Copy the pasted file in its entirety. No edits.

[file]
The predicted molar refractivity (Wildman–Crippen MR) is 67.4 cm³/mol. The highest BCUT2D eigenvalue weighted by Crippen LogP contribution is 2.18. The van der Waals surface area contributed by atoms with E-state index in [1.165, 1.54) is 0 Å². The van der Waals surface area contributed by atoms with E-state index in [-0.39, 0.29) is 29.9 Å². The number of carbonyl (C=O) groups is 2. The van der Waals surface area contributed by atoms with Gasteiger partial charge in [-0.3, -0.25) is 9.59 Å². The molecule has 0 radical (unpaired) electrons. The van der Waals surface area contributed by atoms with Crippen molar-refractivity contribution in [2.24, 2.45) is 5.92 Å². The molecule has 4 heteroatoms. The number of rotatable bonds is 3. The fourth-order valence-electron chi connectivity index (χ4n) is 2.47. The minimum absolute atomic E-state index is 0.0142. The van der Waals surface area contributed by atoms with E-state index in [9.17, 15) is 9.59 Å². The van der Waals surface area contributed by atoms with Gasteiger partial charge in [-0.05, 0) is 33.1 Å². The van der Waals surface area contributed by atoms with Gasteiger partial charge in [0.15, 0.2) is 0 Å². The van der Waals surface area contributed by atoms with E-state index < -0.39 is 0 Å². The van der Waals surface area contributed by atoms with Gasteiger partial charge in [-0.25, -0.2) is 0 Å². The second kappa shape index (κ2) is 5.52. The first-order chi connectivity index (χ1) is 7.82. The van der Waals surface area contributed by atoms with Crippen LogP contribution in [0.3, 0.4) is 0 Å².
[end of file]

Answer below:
The predicted molar refractivity (Wildman–Crippen MR) is 67.4 cm³/mol. The highest BCUT2D eigenvalue weighted by Crippen LogP contribution is 2.18. The van der Waals surface area contributed by atoms with E-state index in [1.165, 1.54) is 0 Å². The van der Waals surface area contributed by atoms with E-state index in [-0.39, 0.29) is 29.9 Å². The number of carbonyl (C=O) groups is 2. The van der Waals surface area contributed by atoms with Gasteiger partial charge in [-0.3, -0.25) is 9.59 Å². The molecule has 0 radical (unpaired) electrons. The van der Waals surface area contributed by atoms with Crippen molar-refractivity contribution in [2.24, 2.45) is 5.92 Å². The molecule has 4 heteroatoms. The number of rotatable bonds is 3. The fourth-order valence-electron chi connectivity index (χ4n) is 2.47. The minimum absolute atomic E-state index is 0.0142. The van der Waals surface area contributed by atoms with E-state index in [9.17, 15) is 9.59 Å². The van der Waals surface area contributed by atoms with Gasteiger partial charge in [-0.05, 0) is 33.1 Å². The van der Waals surface area contributed by atoms with Gasteiger partial charge in [0.15, 0.2) is 0 Å². The van der Waals surface area contributed by atoms with E-state index < -0.39 is 0 Å². The van der Waals surface area contributed by atoms with Gasteiger partial charge in [-0.25, -0.2) is 0 Å². The second kappa shape index (κ2) is 5.52. The first-order chi connectivity index (χ1) is 7.82. The van der Waals surface area contributed by atoms with Crippen LogP contribution in [0.3, 0.4) is 0 Å².